With support from the Knight Foundation through the Knight Community Information Challenge, community foundation leaders and their partners around the country are working to create more robust local information “ecosystems.” It was our privilege to get into the field to see what each of the four community foundations featured in the case studies is doing to promote information healthy communities.
Our eye for ethnographic detail helped to surface some of the real-life stories at the center of these efforts. Here is incontrovertible evidence that accessible, reliable and relevant news and information can enhance civic life and spark community change. Of course, we were particularly alert to the network building dimension in all of this. In addition to the local specifics about news and information, the cases also detail some basic network strategies that are relevant to any social change effort: how to create connections that open information pathways so that people can align and act. Which case most closely maps the challenges you face in your social change work? Any insights here that you might take forward?
Several years into the effort, membership and activities are robust in a city looking for renewal.
John Heiss, coordinator of the Greater Detroit Network of Social Innovators, reports on recent strategy developments as the network approaches its Fourth Annual Summit (November 12):
- Building Connectivity Among Network Members–Monthly meetings that generate collaborations and projects among members.
- Social Venture Business Development–Identify potential investors for promising triple bottom line business development; support deal-flow due diligence; and build capacity of management teams for these businesses.
- Learning Community of Social Innovators–An annual summit or conference for 80-100 people on social innovation/entrepreneurship topics, and a set of business planning courses.
- Sector-Based Network Hubs–The Network has developed several sector hubs or affinity groups for investors and participants, in Food Systems, Construction, Energy Efficiency/Building Retrofits, Deconstruction, Social Media/Marketing, Workforce Development and others. The hubs are “production centers” where social sector, public sector and private sector firms come together to pursue business deals and transactions on a broader scale than individual social ventures. The hubs seek to spawn ensembles of social innovation. For example, Food Systems is working on emerging growers, food entrepreneurs, urban agriculture, cast-iron cook-off, processing facilities, farmers markets) that investors and members will pursue.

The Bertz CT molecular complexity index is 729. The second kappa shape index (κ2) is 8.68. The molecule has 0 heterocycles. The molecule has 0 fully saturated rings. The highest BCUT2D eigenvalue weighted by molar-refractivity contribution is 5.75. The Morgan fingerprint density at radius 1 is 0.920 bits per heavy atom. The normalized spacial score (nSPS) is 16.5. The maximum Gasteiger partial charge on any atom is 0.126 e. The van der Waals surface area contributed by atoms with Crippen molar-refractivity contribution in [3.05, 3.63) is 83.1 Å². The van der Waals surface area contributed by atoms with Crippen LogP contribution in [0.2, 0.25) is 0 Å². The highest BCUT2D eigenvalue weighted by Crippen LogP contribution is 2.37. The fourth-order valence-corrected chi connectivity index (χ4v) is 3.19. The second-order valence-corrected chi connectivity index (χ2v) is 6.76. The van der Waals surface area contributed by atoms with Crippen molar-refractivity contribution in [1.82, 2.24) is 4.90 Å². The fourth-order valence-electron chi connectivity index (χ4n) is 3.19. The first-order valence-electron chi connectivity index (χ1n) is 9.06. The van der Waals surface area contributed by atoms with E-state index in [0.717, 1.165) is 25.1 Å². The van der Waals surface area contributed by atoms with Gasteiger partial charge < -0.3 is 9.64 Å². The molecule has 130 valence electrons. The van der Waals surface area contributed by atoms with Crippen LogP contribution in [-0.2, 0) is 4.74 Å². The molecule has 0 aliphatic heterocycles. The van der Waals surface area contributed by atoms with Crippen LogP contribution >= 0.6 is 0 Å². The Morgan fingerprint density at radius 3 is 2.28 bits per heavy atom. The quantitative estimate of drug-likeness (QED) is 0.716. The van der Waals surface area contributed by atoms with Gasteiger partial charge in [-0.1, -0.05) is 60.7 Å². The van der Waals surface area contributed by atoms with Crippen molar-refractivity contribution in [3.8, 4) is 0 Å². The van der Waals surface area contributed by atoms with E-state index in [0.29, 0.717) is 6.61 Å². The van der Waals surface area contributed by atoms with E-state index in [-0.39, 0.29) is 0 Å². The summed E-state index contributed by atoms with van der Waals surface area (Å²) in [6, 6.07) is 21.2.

When the community is the network, as it is in Lawrence, Massachusetts, design follows a few simple rules.
For more than five years we’ve tracked, cheered on, and worked with one of the most intriguing community-based networks in the U.S.—the 5,000 member strong Lawrence Community Works. In a case study several years ago we wrote about the origins of the grassroots network, its early growth, and contribution to rejuvenating Lawrence, a failing industrial city in Massachusetts. Since then, we’ve been impressed by LCW’s disciplined application of network thinking to organizing low-income families.
Recently we heard Bill Traynor, leader of the team that has built the network, share some of the lessons they’ve learned. “The challenge at the beginning was to create an environment rich enough and valuable enough for people to create the value they wanted to create.”
- The network was designed to offer many different value propositions to residents—access to programs for adult literacy or Individual Development Accounts; community organizing efforts; networks for youth, and more. “What works for engaging people is to have a lot of different things going on; people have choices and feel a connection, an identity, with that environment.”
- The network was designed for easy entry and easy exit by its members. “It’s a loose membership, which is a more modern, organic way for people to engage… You need to have environment in which people can come in and out. Membership is a choice, not an imperative or a burden.”
- The network’s evolution has been managed to allow form to follow function. In too many community organizations organizational turf and other concerns get more attention than creating value for people. “Who is the lead agency, who decides what, who we are trumps what we do. There’s too much structure, too many presidents. That environment is way over built.” The network provides an alternative to these unattractive dynamics.